Title: Electronic Brain-Machine Interfaces for Sensory Encoding
Abstract: Communicating with brains directly is among the most thrilling advancements in our era. Recent brain-machine interface researches have made substantial progress at acquiring neural signals and decoding brain activities. However, how to send signals back to the brains, e.g. encoding sensation and perception, remains a significant challenge. In this talk, I will present my research on novel electronic brain-machine interface design for sensory encoding. Specifically, I will describe the design of an intelligent brain-machine interface system that enables closed-loop neuromodulation in freely behaving animals. Novel integrated circuits and algorithm co-design techniques will be discussed. Through close collaboration with neuroscientists, I have successfully demonstrated the first chronic brainstem neuroprosthetic for continuous sensory restoration in non-human primates. This technology holds great promise in restoring the sensory communication of patients suffering from paralysis, spinal cord injuries, various brain lesions and degenerative conditions. In the end, I will discuss my future research directions with a focus on addressing the barriers in translating the technologies into clinical practices.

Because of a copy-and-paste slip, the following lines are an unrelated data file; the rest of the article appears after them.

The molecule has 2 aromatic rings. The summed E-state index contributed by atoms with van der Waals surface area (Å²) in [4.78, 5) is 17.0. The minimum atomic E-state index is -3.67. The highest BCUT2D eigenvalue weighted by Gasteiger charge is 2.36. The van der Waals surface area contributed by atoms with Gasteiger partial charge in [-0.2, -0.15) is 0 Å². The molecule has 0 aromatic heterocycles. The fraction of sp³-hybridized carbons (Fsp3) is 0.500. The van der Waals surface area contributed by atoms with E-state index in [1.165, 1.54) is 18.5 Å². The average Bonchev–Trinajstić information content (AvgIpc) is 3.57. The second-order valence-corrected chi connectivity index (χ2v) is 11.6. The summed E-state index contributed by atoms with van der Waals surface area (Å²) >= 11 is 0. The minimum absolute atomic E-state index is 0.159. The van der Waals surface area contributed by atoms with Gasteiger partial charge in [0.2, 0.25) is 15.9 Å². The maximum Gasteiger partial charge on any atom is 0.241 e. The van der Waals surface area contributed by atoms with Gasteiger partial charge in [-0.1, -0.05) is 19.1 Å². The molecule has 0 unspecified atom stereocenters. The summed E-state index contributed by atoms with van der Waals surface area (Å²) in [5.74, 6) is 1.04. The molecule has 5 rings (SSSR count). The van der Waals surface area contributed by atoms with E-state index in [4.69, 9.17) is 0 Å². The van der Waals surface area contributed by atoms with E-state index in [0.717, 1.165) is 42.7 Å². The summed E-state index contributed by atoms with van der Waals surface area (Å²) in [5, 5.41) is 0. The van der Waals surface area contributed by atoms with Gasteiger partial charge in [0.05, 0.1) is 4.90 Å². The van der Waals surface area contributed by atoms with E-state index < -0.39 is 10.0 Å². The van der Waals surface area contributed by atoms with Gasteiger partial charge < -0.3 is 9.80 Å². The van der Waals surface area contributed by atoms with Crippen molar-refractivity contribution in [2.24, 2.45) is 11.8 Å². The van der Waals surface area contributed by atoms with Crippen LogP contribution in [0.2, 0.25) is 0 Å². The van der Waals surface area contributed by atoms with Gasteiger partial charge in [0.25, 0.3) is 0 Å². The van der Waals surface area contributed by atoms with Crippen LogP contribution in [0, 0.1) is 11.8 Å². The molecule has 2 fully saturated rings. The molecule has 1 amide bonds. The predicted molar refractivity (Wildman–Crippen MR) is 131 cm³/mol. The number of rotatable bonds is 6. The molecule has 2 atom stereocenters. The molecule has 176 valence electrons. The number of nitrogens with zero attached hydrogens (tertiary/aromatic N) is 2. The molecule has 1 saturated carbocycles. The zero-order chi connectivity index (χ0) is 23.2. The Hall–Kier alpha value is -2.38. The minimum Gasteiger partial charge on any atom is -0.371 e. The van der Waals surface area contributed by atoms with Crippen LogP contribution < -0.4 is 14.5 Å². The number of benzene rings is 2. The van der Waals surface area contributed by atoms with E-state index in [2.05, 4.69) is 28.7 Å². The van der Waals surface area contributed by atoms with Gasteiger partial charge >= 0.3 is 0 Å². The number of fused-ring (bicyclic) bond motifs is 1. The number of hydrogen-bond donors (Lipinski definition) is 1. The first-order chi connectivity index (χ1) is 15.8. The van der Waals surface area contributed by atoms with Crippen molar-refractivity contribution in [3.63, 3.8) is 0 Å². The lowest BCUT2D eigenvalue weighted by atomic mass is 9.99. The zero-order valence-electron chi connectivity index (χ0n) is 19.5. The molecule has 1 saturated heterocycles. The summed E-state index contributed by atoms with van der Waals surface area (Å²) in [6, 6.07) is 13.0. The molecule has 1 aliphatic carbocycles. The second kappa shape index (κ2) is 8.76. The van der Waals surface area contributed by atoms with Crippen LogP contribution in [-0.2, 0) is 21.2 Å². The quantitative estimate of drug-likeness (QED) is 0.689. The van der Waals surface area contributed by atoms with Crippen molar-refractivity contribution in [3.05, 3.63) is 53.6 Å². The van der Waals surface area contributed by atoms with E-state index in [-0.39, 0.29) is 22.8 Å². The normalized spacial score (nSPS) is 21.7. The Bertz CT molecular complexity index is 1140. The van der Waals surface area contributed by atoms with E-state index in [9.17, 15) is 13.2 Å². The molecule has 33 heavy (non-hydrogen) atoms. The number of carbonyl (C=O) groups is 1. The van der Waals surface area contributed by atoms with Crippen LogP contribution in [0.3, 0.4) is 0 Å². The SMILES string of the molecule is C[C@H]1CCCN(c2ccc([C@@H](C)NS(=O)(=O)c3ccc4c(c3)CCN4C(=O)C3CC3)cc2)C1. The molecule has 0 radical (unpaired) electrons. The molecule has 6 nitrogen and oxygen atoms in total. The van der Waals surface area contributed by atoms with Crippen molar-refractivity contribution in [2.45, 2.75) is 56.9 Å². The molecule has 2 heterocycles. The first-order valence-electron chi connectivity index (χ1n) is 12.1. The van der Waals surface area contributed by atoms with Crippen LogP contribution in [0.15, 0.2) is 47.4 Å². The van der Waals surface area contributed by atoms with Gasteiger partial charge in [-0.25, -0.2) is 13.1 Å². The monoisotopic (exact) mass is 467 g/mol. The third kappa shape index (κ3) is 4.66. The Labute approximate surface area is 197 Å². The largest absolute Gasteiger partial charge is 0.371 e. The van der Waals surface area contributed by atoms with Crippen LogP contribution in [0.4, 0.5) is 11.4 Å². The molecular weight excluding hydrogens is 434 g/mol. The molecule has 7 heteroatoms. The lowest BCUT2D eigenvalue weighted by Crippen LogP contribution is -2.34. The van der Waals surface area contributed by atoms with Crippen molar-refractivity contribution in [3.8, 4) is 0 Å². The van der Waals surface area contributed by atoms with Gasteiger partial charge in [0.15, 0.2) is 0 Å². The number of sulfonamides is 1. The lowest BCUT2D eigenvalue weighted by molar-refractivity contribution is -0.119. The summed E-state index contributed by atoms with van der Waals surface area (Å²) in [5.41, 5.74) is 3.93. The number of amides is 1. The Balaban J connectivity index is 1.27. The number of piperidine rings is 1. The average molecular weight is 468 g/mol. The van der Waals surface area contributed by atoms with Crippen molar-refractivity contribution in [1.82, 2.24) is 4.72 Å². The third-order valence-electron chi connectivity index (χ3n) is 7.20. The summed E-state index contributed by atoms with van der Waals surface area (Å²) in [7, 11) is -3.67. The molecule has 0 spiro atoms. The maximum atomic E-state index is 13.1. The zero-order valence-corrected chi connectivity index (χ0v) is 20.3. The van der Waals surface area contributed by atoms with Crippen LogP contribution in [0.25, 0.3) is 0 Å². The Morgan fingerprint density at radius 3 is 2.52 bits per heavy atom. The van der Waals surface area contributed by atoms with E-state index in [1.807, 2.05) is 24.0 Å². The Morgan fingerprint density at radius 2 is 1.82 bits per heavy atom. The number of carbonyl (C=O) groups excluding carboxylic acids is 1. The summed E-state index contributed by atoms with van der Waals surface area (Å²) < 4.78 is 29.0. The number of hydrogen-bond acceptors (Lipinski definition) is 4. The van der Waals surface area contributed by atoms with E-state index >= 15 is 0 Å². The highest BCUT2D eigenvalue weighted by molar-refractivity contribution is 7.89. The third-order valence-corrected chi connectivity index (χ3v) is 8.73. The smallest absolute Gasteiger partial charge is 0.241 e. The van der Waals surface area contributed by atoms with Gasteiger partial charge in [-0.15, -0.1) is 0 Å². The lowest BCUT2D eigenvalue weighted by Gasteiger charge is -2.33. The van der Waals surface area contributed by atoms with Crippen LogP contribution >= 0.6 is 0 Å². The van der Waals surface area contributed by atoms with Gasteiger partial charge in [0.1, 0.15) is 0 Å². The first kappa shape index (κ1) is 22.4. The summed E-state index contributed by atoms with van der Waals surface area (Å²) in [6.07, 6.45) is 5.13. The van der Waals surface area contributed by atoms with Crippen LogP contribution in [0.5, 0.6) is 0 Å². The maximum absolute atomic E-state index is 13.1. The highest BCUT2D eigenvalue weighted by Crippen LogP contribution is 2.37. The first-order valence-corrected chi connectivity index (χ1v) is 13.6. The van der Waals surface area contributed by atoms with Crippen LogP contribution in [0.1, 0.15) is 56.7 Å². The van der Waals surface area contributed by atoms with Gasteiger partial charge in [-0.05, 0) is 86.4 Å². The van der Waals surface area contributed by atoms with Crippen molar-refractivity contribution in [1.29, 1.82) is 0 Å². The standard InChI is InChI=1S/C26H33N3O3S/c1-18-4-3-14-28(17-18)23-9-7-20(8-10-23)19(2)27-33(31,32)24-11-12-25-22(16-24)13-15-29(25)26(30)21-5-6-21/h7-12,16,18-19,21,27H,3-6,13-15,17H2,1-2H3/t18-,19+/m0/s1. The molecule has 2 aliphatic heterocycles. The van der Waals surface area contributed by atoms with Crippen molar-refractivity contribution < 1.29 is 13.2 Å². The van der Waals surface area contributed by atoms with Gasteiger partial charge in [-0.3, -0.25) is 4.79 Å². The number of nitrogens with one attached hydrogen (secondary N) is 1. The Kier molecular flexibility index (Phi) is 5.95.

Bio: Dr. Xilin Liu is currently a Staff Engineer at Qualcomm. He received his Ph.D. degree from the University of Pennsylvania. His research interests include integrated circuits, algorithms and system design for emerging applications, especially brain-machine interfaces. He received the 2020 Qualcomm Outstanding Contribution Award and the 2015-16 IEEE Solid-State Circuits Society (SSCS) Predoctoral Achievement Award. His publications have been recognized as the Best Student Paper Award on the 2017 International Symposium on Circuits and Systems (ISCAS), the Best Paper Award (1st place) on the 2015 Biomedical Circuits and Systems Conference (BioCAS), and the Best Paper Award of the biomedical track on the 2014 ISCAS. He was also the recipient of the Student-Research Preview Award on the 2014 IEEE International Solid-State Circuits Conference (ISSCC).